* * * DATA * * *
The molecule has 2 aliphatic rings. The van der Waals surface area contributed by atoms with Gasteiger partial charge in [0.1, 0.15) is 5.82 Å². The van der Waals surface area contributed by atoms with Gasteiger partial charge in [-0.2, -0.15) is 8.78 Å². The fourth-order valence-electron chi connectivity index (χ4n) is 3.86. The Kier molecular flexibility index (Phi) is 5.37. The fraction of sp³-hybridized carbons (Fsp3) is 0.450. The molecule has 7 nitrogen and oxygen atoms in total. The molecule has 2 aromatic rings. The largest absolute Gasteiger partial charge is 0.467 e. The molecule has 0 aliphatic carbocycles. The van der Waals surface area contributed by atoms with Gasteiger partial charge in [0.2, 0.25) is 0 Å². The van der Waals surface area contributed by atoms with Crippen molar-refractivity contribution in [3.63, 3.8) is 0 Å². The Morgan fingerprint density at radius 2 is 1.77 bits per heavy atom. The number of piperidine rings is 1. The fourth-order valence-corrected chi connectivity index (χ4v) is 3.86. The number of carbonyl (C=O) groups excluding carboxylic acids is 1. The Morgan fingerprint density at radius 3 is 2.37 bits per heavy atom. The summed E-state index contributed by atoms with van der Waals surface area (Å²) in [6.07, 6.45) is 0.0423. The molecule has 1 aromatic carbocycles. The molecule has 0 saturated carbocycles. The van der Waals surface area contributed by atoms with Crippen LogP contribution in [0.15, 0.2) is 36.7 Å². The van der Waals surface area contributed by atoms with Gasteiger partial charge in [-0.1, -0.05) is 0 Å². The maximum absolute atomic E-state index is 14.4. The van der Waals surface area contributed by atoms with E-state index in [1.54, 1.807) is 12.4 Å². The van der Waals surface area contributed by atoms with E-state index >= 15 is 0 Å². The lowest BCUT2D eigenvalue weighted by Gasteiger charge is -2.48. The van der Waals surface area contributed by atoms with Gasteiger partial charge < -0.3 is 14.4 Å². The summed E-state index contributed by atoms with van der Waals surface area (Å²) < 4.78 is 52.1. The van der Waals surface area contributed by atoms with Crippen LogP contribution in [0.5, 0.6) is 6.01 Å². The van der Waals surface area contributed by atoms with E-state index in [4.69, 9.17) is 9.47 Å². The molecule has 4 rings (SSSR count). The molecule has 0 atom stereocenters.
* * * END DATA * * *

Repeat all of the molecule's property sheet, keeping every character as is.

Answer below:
The molecule has 2 aliphatic rings. The van der Waals surface area contributed by atoms with Gasteiger partial charge in [0.1, 0.15) is 5.82 Å². The van der Waals surface area contributed by atoms with Gasteiger partial charge in [-0.2, -0.15) is 8.78 Å². The fourth-order valence-electron chi connectivity index (χ4n) is 3.86. The Kier molecular flexibility index (Phi) is 5.37. The fraction of sp³-hybridized carbons (Fsp3) is 0.450. The molecule has 7 nitrogen and oxygen atoms in total. The molecule has 2 aromatic rings. The largest absolute Gasteiger partial charge is 0.467 e. The molecule has 0 aliphatic carbocycles. The van der Waals surface area contributed by atoms with Gasteiger partial charge in [0.2, 0.25) is 0 Å². The van der Waals surface area contributed by atoms with Crippen molar-refractivity contribution in [3.63, 3.8) is 0 Å². The Morgan fingerprint density at radius 2 is 1.77 bits per heavy atom. The number of piperidine rings is 1. The fourth-order valence-corrected chi connectivity index (χ4v) is 3.86. The number of carbonyl (C=O) groups excluding carboxylic acids is 1. The Morgan fingerprint density at radius 3 is 2.37 bits per heavy atom. The summed E-state index contributed by atoms with van der Waals surface area (Å²) in [6.07, 6.45) is 0.0423. The molecule has 1 aromatic carbocycles. The molecule has 0 saturated carbocycles. The van der Waals surface area contributed by atoms with Crippen LogP contribution in [0.15, 0.2) is 36.7 Å². The van der Waals surface area contributed by atoms with Gasteiger partial charge in [-0.1, -0.05) is 0 Å². The maximum absolute atomic E-state index is 14.4. The van der Waals surface area contributed by atoms with E-state index in [1.54, 1.807) is 12.4 Å². The van der Waals surface area contributed by atoms with E-state index >= 15 is 0 Å². The lowest BCUT2D eigenvalue weighted by Gasteiger charge is -2.48. The van der Waals surface area contributed by atoms with Gasteiger partial charge < -0.3 is 14.4 Å². The summed E-state index contributed by atoms with van der Waals surface area (Å²) < 4.78 is 52.1. The van der Waals surface area contributed by atoms with Crippen LogP contribution in [0.5, 0.6) is 6.01 Å². The van der Waals surface area contributed by atoms with E-state index in [4.69, 9.17) is 9.47 Å². The molecule has 4 rings (SSSR count). The molecule has 0 atom stereocenters.